August 3, 2021

Is Single-Family Zoning racist, and does it matter?

Matthew Fleischer, The San Francisco Chronicle’s editorial page editor, has called for the end of single-family zoning, for which he blames racist planners.

Single-family zoning was born of Bay Area racism. End it for good.

 

A bill introduced this week by Supervisor Rafael Mandelman has given San Francisco the chance to remove what is arguably the city’s most toxic monument to racism and segregation. And it’s one that many city residents have proved themselves aggressively attached to: single-family zoning.

Single-family zoning, however, is … a unique product of American racism. More specifically, it’s a product of Bay Area racism.

The concept of single-family zoning was born in Berkeley in 1916 — and its intentions were nakedly segregationist. The idea was conceived largely as a tool for white homeowners to eject Asian laundries from an otherwise segregated neighborhood, and to stop a “negro dance hall” from setting up shop on “a prominent corner.”

You may ask: What do single-family homes have to do with any of this? Why would planners not just ban Black dance halls or Asian laundries outright if their intent was outwardly discriminatory?

Well, planners across the Bay Area, especially in San Francisco, had been trying to do just that for decades. Courts wouldn’t let them.

After years of targeting Chinese laundries with race-based regulations with mixed success, San Francisco went full apartheid in 1890 by passing the Bingham Ordinance, a measure that explicitly banned Chinese residents from certain areas of the city under penalty of jail. It was thrown out almost immediately by the courts, as were subsequent efforts at openly racialized zoning.

The 14th Amendment guarantees equal protection under the law, and, despite the racism of the day, courts generally refused to allow out-and-out apartheid when it came to land use.

But that didn’t stop Bay Area planners from racialized scheming…

Since detached homes in 1916 were almost exclusively owned by white men, single-family zoning allowed planners to craft a discriminatory ordinance masked in race-neutral language. In effect, protecting detached homes from other “incompatible” uses meant protecting white people from people of color and their businesses. Planners across the country got wind of the ruse and followed suit. …

Single-family zoning is almost nonexistent in cities in other developed parts of the world.

“There is no reasonable professional planning rationale for this type of zoning,” says Brent Toderian, a Canadian planning consultant who has worked in municipalities across the globe, including California. “I defy any planner to explain why residences of various sizes and types need to be physically separated or protected from one another.”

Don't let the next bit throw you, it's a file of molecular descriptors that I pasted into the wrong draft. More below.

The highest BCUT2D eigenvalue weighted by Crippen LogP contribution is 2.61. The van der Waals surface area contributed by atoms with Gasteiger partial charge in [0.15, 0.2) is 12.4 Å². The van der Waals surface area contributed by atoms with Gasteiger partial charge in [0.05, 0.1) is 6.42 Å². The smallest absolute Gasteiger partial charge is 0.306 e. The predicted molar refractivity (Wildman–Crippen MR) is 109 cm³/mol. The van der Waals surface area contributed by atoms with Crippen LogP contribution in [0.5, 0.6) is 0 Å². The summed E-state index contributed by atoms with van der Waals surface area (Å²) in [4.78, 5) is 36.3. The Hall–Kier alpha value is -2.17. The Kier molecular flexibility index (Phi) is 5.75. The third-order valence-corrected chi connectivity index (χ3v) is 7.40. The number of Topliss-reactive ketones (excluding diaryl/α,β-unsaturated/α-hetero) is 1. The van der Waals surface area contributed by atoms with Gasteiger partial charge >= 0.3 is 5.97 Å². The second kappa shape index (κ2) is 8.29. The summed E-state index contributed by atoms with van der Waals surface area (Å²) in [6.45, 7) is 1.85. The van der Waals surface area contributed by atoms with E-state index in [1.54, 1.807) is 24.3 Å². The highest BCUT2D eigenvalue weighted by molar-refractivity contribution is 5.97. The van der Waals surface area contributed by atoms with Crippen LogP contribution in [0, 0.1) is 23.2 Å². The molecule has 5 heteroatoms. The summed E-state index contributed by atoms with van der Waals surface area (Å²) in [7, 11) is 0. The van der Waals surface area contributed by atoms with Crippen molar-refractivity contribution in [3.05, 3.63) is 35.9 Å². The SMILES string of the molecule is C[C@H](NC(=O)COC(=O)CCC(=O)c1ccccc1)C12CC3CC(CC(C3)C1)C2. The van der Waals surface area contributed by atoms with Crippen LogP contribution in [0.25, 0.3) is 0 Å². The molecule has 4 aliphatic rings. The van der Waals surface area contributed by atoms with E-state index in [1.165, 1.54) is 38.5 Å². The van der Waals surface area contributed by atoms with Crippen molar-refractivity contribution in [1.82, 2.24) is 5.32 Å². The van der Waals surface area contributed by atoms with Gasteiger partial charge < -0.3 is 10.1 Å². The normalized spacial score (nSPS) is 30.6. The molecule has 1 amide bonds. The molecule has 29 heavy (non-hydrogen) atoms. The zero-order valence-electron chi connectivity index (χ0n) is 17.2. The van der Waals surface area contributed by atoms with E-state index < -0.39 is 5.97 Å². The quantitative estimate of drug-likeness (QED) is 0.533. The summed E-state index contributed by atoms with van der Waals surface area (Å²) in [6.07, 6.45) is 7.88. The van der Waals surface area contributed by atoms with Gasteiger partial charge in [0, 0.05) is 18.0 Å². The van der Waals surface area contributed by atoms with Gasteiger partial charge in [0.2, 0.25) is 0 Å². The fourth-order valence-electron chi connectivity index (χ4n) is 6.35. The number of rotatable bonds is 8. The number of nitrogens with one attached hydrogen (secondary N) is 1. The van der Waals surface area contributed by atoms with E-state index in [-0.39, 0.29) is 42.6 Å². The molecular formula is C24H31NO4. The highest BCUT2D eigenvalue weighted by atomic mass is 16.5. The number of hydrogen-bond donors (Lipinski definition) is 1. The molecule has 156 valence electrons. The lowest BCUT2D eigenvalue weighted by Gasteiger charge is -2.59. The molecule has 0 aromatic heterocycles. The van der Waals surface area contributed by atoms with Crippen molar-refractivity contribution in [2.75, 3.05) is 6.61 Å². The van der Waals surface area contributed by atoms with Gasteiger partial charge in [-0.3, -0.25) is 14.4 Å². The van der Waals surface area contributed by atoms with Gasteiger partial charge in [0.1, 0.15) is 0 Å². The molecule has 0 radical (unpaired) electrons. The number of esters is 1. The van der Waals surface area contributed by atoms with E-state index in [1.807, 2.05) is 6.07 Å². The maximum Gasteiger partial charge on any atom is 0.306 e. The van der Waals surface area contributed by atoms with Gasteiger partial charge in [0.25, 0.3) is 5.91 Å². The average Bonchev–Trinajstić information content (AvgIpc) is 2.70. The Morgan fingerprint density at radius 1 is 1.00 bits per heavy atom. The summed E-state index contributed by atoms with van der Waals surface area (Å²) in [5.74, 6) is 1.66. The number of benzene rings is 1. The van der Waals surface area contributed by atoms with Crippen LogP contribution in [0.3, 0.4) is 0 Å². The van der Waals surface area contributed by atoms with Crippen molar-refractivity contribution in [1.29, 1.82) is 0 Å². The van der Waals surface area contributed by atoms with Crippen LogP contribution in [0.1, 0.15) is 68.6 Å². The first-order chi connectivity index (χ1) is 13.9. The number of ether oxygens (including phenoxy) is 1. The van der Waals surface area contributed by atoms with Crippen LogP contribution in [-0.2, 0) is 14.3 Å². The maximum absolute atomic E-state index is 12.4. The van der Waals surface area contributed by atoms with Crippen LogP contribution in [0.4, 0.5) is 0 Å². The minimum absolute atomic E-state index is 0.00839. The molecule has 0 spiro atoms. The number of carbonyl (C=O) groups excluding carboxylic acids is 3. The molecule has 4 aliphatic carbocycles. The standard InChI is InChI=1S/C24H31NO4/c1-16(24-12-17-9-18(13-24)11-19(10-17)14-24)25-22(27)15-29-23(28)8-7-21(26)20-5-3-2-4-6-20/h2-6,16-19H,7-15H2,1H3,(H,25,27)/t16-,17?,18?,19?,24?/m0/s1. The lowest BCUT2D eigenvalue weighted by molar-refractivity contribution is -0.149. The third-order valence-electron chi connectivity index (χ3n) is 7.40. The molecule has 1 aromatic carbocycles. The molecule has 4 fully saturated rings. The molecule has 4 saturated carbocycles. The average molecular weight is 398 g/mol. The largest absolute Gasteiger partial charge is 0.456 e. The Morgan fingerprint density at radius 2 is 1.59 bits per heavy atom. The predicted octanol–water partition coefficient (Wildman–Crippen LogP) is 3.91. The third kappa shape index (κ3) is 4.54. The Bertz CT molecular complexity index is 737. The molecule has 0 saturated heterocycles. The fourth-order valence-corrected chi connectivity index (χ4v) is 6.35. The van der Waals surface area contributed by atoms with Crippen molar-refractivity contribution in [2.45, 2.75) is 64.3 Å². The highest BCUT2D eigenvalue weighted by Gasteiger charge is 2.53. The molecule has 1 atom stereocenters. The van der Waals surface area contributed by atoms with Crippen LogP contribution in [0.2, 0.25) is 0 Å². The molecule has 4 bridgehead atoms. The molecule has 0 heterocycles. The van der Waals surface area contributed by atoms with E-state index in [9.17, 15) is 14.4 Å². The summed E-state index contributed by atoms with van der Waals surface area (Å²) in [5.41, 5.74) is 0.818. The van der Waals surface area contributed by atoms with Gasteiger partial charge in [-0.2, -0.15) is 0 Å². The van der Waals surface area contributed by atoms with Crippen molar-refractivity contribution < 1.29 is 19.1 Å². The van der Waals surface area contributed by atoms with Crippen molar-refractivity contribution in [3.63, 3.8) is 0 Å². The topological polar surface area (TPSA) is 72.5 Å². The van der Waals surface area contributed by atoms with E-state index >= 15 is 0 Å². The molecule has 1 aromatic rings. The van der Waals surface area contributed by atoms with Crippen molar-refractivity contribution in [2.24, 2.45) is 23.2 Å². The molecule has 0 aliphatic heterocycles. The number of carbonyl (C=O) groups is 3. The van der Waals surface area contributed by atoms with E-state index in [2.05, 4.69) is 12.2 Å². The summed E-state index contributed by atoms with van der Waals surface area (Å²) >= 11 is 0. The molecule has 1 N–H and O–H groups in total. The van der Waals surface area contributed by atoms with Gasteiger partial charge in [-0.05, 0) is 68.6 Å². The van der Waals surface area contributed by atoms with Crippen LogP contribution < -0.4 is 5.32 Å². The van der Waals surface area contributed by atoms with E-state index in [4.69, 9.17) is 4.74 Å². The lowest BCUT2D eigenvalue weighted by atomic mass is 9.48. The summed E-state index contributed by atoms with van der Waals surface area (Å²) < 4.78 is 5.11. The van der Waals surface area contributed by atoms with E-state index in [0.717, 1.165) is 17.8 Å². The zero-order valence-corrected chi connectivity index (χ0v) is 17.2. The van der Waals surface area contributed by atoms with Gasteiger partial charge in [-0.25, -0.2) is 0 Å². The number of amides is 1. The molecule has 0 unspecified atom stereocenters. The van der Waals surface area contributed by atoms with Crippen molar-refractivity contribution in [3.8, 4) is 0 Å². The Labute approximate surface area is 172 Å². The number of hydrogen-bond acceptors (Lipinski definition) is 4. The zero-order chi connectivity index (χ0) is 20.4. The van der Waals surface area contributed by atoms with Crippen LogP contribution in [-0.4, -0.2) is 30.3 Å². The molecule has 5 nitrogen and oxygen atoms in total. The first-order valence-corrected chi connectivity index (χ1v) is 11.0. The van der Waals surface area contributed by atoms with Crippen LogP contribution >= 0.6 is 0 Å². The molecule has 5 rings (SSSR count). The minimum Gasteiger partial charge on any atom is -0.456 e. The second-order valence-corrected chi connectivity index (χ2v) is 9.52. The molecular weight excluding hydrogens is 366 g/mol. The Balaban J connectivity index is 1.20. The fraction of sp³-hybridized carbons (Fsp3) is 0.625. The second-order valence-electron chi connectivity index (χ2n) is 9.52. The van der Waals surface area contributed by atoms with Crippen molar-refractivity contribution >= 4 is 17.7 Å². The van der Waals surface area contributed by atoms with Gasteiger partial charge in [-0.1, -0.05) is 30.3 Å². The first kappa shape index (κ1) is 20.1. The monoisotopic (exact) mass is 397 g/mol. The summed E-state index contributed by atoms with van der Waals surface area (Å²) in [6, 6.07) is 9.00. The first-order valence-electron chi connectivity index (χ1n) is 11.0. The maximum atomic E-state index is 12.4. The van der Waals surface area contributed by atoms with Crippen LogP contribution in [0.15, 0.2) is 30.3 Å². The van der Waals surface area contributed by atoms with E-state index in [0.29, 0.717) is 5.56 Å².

“Racial, classist or economic segregation is always a factor.” …

To be clear, ending single-family zoning does not mean bulldozing every detached house in the city. Nor does it mean that everyone who prefers living in a detached house is racist. We also need to set reasonable expectations for what it will accomplish. Ending single-family zoning isn’t a panacea for the housing crisis. Nor is it reparation for past ills. It doesn’t even guarantee racial equity in housing.

It is a symbolic and pragmatic first step toward righting a historical wrong. It is both moral and essential. And it is long overdue.

 

Calls to abolish single-family zoning – even though technically it doesn’t exist in Vancouver – will get louder as the both the Vancouver Plan report and the civic election approach.  Its symbolic value in a time of anti-racism is an irresistible target.  Politicians, incumbent or aspiring, will have to take a stand.

I’d be very, very cautious.

First, because the narrative is misleading – not because, as Brent Toderian notes in the editorial, that racial segregation wasn’t a factor, but because it wasn’t the dominant or necessary one.  For a community like Berkeley in the 1920s (or Vancouver in the time of Bartholomew), race was not a threat to the overwhelming white majority (in Canada, 96 percent of the population).  More significantly, migration was dropping fast to an historic low:

Racial differences where it mattered were in the American South; in Canada, the distinction was language-based.

And again, not that there wasn’t segregation reflected in land use, as evident in our Chinatown; it just wasn’t the driving force for what became single-family zoning.   If there was a single social factor, it was class – predominantly the way white people divided themselves.  And even in the 1920s, apartment buildings had a place in upper-class communities.  If anything, abundant floor-space was a better way of distinguishing the social status of a homeowner or apartment dweller.  (It rather still is.)